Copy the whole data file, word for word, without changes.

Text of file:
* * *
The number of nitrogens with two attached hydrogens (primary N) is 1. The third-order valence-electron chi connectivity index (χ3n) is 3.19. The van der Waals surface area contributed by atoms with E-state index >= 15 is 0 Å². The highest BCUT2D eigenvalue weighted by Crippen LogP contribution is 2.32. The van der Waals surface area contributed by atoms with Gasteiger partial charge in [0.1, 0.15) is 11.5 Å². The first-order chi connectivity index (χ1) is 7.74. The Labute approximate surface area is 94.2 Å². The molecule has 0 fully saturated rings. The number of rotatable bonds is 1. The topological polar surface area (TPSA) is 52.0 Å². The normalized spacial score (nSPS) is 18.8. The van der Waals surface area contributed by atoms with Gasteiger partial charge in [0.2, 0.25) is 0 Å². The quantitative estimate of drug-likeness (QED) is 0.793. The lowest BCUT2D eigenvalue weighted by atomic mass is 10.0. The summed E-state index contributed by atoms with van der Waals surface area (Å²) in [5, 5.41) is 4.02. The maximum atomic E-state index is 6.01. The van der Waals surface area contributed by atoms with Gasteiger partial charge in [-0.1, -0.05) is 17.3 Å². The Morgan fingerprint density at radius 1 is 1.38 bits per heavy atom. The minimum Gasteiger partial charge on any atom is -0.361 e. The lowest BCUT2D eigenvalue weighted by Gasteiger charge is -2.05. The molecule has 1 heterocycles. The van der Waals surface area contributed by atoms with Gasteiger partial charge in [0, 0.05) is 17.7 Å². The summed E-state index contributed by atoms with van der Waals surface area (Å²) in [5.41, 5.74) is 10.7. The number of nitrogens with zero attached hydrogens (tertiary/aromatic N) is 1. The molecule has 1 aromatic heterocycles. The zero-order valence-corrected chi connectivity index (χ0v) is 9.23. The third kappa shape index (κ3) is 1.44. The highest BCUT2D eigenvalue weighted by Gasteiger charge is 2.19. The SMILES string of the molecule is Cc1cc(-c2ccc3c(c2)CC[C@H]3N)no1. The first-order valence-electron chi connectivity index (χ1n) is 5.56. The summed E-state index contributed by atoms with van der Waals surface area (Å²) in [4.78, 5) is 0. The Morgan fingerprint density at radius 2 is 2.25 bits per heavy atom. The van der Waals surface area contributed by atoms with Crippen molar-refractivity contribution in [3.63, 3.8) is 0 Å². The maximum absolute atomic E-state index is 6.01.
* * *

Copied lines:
The number of nitrogens with two attached hydrogens (primary N) is 1. The third-order valence-electron chi connectivity index (χ3n) is 3.19. The van der Waals surface area contributed by atoms with E-state index >= 15 is 0 Å². The highest BCUT2D eigenvalue weighted by Crippen LogP contribution is 2.32. The van der Waals surface area contributed by atoms with Gasteiger partial charge in [0.1, 0.15) is 11.5 Å². The first-order chi connectivity index (χ1) is 7.74. The Labute approximate surface area is 94.2 Å². The molecule has 0 fully saturated rings. The number of rotatable bonds is 1. The topological polar surface area (TPSA) is 52.0 Å². The normalized spacial score (nSPS) is 18.8. The van der Waals surface area contributed by atoms with Gasteiger partial charge in [0.2, 0.25) is 0 Å². The quantitative estimate of drug-likeness (QED) is 0.793. The lowest BCUT2D eigenvalue weighted by atomic mass is 10.0. The summed E-state index contributed by atoms with van der Waals surface area (Å²) in [5, 5.41) is 4.02. The maximum atomic E-state index is 6.01. The van der Waals surface area contributed by atoms with Gasteiger partial charge in [-0.1, -0.05) is 17.3 Å². The Morgan fingerprint density at radius 1 is 1.38 bits per heavy atom. The minimum Gasteiger partial charge on any atom is -0.361 e. The lowest BCUT2D eigenvalue weighted by Gasteiger charge is -2.05. The molecule has 1 heterocycles. The van der Waals surface area contributed by atoms with Gasteiger partial charge in [0, 0.05) is 17.7 Å². The summed E-state index contributed by atoms with van der Waals surface area (Å²) in [5.41, 5.74) is 10.7. The number of nitrogens with zero attached hydrogens (tertiary/aromatic N) is 1. The molecule has 1 aromatic heterocycles. The zero-order valence-corrected chi connectivity index (χ0v) is 9.23. The third kappa shape index (κ3) is 1.44. The highest BCUT2D eigenvalue weighted by Gasteiger charge is 2.19. The SMILES string of the molecule is Cc1cc(-c2ccc3c(c2)CC[C@H]3N)no1. The first-order valence-electron chi connectivity index (χ1n) is 5.56. The summed E-state index contributed by atoms with van der Waals surface area (Å²) in [4.78, 5) is 0. The Morgan fingerprint density at radius 2 is 2.25 bits per heavy atom. The van der Waals surface area contributed by atoms with Crippen molar-refractivity contribution in [3.63, 3.8) is 0 Å². The maximum absolute atomic E-state index is 6.01.